Now looking at Britton’s numbers from 2019, compared specifically to 2018, his O-Swing % was back above 30%, and his O-Contact % also jumped up from 48.8% to 61.8%. However, using that and adding in the Groundball %, it shows that Britton evolved and transformed himself into one of the best GB pitchers in the league. His 77.2% Groundball % was the highest of his career, and the 59.4% Z-Swing% was the lowest of his career. What that says to me is that whenever he hit the zone, opposing hitters would either not swing at the pitch because they anticipated it to be out of the zone, or that opposing hitters just couldn’t figure out what the pitch was coming out of his glove. One of the most difficult — if not THE most difficult — thing in baseball is to be able to guess the pitch, sit on it, and square it up. For opposing hitters that faced Britton in 2019, despite their higher swing % and contact %, they were far more likely to swing at stuff out of the zone, than in it. For Britton, that means that his slider and sinker were doing their jobs and that he was able to have players lunging or swinging at pitches out of the zone far more often, thus leading to more groundballs.
The Ability to Adapt and Overcome
For Zack Britton, who was once elite, with swing and miss rates that were amongst the top in all of baseball — his 2016 season specifically was one of the greatest seasons by a Closer ever — he has now changed himself to induce softer contact and induce far more ground balls than he had in years past. While Britton won’t light up the stat sheet with strikeouts, what he does exceptionally well is limit damage and not allow runners to cross the plate. His LoB % (Left on Base %) was 86.8%, which was good for the second-highest over the course of his entire career, only behind that incredible 2016 season where he had a 89.7% LoB %. To me that says that while he may be allowing people to get on base a bit more, ultimately, he doesn’t let them score.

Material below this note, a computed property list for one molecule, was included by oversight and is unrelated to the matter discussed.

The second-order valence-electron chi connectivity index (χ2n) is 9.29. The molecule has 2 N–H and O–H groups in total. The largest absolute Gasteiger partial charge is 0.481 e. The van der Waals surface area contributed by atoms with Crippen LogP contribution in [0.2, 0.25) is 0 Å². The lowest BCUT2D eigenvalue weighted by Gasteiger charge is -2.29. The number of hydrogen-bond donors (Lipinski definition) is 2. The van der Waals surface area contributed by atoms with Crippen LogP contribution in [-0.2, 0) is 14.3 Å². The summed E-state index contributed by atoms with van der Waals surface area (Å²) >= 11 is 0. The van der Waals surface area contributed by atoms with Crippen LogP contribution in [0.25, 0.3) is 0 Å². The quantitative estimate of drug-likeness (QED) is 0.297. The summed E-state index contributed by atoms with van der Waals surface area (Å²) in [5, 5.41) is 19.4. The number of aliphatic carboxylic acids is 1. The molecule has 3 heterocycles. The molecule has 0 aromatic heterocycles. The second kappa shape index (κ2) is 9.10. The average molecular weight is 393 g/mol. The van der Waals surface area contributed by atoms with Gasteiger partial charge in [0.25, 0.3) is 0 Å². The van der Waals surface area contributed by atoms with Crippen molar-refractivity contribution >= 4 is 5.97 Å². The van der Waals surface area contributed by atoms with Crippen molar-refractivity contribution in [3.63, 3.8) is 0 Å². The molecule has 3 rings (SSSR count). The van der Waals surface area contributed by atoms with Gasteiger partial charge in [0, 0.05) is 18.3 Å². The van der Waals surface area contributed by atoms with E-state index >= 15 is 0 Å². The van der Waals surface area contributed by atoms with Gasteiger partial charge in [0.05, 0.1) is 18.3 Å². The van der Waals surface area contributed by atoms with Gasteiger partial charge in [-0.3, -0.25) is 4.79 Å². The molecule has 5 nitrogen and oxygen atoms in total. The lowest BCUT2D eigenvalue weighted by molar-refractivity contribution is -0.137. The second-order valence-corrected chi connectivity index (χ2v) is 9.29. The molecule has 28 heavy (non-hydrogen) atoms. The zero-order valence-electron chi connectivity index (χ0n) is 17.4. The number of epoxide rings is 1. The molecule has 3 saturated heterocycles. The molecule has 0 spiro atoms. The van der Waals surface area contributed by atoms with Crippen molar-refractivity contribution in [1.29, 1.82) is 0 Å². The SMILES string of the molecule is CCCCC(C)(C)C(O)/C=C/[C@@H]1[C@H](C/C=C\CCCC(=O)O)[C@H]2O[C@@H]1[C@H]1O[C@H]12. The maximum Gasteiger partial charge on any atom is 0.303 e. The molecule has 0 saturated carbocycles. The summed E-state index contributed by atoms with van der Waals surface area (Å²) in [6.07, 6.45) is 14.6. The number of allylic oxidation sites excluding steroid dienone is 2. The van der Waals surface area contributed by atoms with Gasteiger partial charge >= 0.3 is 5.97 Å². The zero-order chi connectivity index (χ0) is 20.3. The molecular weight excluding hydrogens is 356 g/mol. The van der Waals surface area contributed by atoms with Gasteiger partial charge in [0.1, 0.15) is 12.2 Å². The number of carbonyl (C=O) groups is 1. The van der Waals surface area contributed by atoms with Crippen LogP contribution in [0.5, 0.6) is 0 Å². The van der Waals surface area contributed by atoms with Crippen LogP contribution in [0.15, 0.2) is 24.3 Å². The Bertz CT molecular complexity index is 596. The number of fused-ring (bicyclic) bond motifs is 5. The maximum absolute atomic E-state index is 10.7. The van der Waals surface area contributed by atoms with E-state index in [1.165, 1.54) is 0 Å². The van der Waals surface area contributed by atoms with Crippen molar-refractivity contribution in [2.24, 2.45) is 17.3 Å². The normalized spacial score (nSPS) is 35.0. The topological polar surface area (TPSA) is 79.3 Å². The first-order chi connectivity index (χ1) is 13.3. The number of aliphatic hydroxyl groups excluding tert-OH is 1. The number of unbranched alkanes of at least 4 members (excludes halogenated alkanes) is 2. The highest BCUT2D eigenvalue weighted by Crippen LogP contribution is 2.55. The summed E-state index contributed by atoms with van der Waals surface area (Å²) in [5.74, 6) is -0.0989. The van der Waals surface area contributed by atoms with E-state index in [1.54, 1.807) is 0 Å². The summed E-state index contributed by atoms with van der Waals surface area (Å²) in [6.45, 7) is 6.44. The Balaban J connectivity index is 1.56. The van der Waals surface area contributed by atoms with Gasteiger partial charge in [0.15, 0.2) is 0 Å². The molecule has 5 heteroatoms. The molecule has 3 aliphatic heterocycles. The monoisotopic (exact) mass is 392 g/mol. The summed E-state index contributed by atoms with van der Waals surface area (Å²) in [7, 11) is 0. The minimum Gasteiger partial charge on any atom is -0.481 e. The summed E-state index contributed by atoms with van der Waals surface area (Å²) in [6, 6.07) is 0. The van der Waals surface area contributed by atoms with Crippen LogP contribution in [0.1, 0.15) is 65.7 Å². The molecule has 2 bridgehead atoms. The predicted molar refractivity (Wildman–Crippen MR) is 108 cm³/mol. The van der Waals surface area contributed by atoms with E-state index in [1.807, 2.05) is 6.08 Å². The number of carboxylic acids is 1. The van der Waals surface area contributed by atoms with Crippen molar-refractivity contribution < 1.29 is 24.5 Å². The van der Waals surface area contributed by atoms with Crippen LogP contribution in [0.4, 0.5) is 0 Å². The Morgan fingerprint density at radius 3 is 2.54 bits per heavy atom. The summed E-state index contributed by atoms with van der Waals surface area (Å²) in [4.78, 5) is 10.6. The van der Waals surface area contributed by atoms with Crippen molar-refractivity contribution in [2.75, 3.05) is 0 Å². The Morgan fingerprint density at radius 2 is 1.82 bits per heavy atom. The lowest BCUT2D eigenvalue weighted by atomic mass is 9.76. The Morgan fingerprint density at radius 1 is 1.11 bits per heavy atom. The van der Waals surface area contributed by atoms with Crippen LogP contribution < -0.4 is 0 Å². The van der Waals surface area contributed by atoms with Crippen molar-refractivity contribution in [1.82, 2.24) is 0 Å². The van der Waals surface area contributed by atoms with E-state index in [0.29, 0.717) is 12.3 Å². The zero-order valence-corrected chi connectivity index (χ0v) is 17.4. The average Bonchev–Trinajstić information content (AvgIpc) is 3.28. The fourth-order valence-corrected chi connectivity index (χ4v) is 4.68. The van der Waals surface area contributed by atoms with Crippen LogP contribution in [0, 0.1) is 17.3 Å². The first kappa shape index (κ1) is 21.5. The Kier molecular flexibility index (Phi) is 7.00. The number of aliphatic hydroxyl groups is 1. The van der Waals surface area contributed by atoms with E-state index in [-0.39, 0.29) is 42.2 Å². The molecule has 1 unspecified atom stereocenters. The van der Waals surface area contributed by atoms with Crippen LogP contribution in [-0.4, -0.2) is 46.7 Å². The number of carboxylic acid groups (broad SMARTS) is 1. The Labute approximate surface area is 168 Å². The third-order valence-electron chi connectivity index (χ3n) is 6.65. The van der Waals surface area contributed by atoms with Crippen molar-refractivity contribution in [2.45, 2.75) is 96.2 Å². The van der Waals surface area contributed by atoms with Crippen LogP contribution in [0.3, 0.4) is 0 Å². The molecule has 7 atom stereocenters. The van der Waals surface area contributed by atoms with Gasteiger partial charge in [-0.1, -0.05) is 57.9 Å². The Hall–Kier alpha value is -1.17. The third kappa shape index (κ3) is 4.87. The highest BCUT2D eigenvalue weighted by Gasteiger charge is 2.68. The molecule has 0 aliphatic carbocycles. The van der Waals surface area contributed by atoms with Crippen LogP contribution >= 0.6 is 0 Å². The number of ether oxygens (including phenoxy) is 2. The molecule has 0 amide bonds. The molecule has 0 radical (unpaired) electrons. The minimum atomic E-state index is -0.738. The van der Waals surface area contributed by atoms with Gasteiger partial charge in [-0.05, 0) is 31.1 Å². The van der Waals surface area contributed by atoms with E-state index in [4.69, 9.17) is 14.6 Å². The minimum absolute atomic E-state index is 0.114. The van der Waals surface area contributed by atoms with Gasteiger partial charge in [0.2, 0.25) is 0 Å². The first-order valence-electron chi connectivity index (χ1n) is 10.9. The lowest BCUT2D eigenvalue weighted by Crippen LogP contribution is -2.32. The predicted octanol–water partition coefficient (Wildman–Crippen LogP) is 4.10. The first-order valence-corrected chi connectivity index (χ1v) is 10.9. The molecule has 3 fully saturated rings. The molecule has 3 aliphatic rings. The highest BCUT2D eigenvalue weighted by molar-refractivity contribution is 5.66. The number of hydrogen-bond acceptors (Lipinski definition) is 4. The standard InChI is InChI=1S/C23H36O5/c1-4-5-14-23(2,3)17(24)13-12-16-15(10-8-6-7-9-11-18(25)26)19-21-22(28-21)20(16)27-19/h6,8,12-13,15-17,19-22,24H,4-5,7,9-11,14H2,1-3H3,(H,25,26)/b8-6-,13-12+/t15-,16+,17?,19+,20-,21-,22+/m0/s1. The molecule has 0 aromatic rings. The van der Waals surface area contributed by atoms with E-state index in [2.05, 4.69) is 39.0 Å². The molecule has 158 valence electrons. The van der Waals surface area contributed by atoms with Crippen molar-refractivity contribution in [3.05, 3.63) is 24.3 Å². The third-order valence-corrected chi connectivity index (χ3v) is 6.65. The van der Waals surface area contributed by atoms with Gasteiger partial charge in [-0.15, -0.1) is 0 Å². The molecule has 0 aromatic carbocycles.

Any relief pitcher knows that their job isn’t to strike out batters in a flurry and that it isn’t their job to post a K/9 in the double digits, but instead to limit damage and keep the games close. Britton did just that. For Britton, I expect that he will be the 6th/7th inning guy coming into 2020, and should be used accordingly. I don’t think he possesses that same ability or talent he had a few years ago, but I do think that he will be an extremely valuable player going forward. In Medium Leverage Situations specifically — which would be, using the Leverage Index provided by Fangraphs, .85-2.0 in terms of Leverage Index rating (anything above 1.0 is above average) — Britton shined. Across 25.1 IP in Medium Leverage Situations, he posted a 3.14 FIP, a 12.25 GB/FB ratio to pair with an 81.7% GB Rate, and only allowed 26.7% of the balls to be justified as Hard Hit balls. What that equated to was an opponent OPS of .396. That number alone is staggering, and assuming Boone and the rest of the Yankees staff use him during those situations, which was statistically by far his best situational usage, he will be a massive weapon out of the pen.
Look for Britton to continue to take steps forward this upcoming season, and while the discrepancy between his ERA and FIP (1.91 to 3.74) may seem a bit alarming, there should be no signs for worry going forward. Zack with a “K” should be firing on all cylinders, and don’t be surprised if the ERA and FIP are closer together this next year, at hopefully around 2.50 each.